Have you ever wondered how people keep donkeys and horses living together? Or is it even possible to keep horses and donkeys together?
The intriguing thing about donkeys and horses is that they are not only different in their appearance. They are also very dissimilar in other ways. They have different personality traits, behaviors, and social networks. Because of this, it may not be easy to keep a donkey with horses.
Let’s take a look at what makes donkeys and horses so different. We’ll find out how they socialize and discuss whether horses and donkeys living together can be a good or a bad thing.
Are Donkeys Friendly With Horses?
Donkeys may be the same species as horses, but there are some big differences in how they socialize and interact. Donkeys are deeply loyal to their herd mates. They will often develop a strong bond with one other donkey in particular. If separated, the paired donkeys will become sad and depressed and may refuse to eat.
Horses do not normally develop a pair bond in this way, although they may have favorite friends in the herd. Instead, they have a hierarchy or ‘pecking order’ within the herd. Horses and ponies will groom, eat and play with each other depending on where they rank in the herd dynamics.
If you kept a group of horses and a group of donkeys in the same field as each other, they would most likely naturally segregate themselves. They would only start to integrate if you had just one horse or donkey in with a herd of the opposite kind.
Another horse would not be the first choice of best friend for a donkey. However, if there are no donkey friends available then a donkey may try to bond with a horse. This can be tricky if you want to ride your horse or take it out of the field, as the donkey may become very distressed.
Can You Keep Horses And Donkeys Together?
Horses, ponies, and donkeys can live together very happily, as long as they are given the appropriate living conditions. These different types of equines will tolerate each other well, and it is unusual for one type to bully another. It can be more difficult to keep just one donkey with horses, as they will want to find a best friend in the herd.
Horses do not normally develop a deep bond like this, so your donkey may feel lonely and rejected. If the donkey is spending a lot of time away from the herd, then it is likely that his social needs are not being fulfilled. However, some top-level competition horses have a donkey best friend! This donkey companion will travel to shows and events with their horse’s best friend.
Remember that your donkey will not enjoy being left alone. If you are looking for a companion for your riding horse then a donkey may not be the solution. Many people end up getting another pony or donkey to keep the companion donkey company!
Donkeys also live for a long time, with a lifespan of up to 30 years. Taking on a donkey is a long-term commitment, and they do not respond well to moving from home to home. Your donkey will want to stay with you and his herd until his final days, so be prepared for this!
There are some health problems associated with donkeys and horses living together. One of the biggest issues is a type of internal parasite called lungworm, or Dictyocaulus arnfieldi. This parasite is normally carried by donkeys without any major issues, but it can cause ill health in horses and ponies.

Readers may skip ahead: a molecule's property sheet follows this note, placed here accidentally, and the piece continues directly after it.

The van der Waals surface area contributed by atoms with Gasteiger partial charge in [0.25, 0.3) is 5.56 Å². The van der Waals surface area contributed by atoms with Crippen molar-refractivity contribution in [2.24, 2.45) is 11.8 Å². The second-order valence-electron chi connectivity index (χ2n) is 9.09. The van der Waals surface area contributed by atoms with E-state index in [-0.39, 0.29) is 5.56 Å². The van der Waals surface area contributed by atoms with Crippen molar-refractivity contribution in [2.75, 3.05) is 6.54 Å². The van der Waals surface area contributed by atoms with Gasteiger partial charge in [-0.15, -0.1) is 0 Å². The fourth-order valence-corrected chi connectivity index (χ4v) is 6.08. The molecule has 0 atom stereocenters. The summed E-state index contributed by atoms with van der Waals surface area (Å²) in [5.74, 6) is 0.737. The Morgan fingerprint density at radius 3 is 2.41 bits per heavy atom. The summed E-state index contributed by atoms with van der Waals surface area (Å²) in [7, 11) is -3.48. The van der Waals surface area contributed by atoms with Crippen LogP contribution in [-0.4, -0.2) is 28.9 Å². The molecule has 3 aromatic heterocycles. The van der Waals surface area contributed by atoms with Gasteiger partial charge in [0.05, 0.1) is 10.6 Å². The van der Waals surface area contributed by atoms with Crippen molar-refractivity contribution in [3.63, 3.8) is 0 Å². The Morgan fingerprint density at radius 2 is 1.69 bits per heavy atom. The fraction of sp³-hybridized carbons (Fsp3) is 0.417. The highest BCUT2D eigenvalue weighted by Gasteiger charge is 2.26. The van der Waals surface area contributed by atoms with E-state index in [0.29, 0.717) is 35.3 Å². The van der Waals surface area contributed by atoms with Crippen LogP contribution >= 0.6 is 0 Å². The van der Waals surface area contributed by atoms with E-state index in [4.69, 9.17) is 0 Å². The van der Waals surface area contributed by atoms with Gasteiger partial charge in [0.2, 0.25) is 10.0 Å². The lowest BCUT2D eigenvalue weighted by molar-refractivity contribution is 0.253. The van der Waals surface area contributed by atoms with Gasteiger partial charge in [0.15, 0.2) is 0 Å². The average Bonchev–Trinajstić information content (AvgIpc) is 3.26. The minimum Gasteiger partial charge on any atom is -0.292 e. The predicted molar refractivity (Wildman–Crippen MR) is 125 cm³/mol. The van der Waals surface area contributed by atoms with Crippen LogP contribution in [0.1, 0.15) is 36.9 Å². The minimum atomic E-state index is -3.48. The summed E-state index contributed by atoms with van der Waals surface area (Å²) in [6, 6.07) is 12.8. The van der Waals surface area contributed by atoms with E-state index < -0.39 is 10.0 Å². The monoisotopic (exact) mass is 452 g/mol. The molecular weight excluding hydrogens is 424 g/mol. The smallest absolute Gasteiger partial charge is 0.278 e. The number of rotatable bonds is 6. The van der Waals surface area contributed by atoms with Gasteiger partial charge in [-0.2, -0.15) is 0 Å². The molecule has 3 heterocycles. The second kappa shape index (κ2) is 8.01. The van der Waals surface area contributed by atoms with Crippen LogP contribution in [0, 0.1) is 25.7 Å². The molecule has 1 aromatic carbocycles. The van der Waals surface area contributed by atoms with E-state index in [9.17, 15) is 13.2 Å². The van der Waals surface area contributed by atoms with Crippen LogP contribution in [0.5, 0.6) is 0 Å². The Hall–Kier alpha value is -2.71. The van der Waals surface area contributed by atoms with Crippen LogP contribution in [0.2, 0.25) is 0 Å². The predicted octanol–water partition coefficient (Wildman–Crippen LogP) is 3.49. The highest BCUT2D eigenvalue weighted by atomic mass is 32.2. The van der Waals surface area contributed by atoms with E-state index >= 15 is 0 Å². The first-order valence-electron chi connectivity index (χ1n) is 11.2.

How To Keep Horses And Donkeys Together
Amazingly, some horses have never seen a donkey. They can be very startled when they meet one for the first time! Make sure you introduce the horses and donkeys gradually as you would any other equines. Allow them to get to know each other over a fence first. It would be a good idea to keep them in adjacent paddocks for a few days before putting the horses and donkeys together.
Ensure that there are multiple feeding and watering stations available in the paddock, to prevent any fighting or bullying. You may need to separate your donkeys from your horses at feed times to make sure that each gets the correct rations.
To combat the potential lungworm problem, any new donkeys must be tested for lungworm when they arrive and treated if necessary. It is vital to have a targeted worm control strategy for the whole herd. This should including regular testing, targeted worming, and removal of droppings from the land daily.
Donkeys must be provided with adequate shelter. Their coats are not waterproof and they will quickly feel cold if they become wet. Whereas horses are normally quite tough and will shelter under a hedge or tree, donkeys should be provided with a purpose-built field shelter.
It is vital that donkeys have a dry area to stand, as their feet will quickly deteriorate in wet or mud. For this reason, many donkeys are kept in an indoor barn through the winter, which may not be suitable for horses.
Monitor your donkey and horse herd closely for the first few weeks. Make sure that each donkey has found a best friend, and that no one is left outside of the herd for long periods of time.
So, as we’ve learned, donkeys and horses have very different social dynamics. They can live together quite happily as long as their social and other needs are met. Donkeys do need to pair-bond with another equine, which horses may not be quite so amenable to.
Donkeys also carry an internal parasite, lungworm, which poses a health risk to horses. People who wish to keep donkeys and horses living together must be aware of this and test the whole herd regularly for worms.
We’d love to hear about your experiences – have you known any donkeys and horses living together? Or maybe you have questions about keeping a horse with a donkey? Add a comment below this post and we’ll get back to you!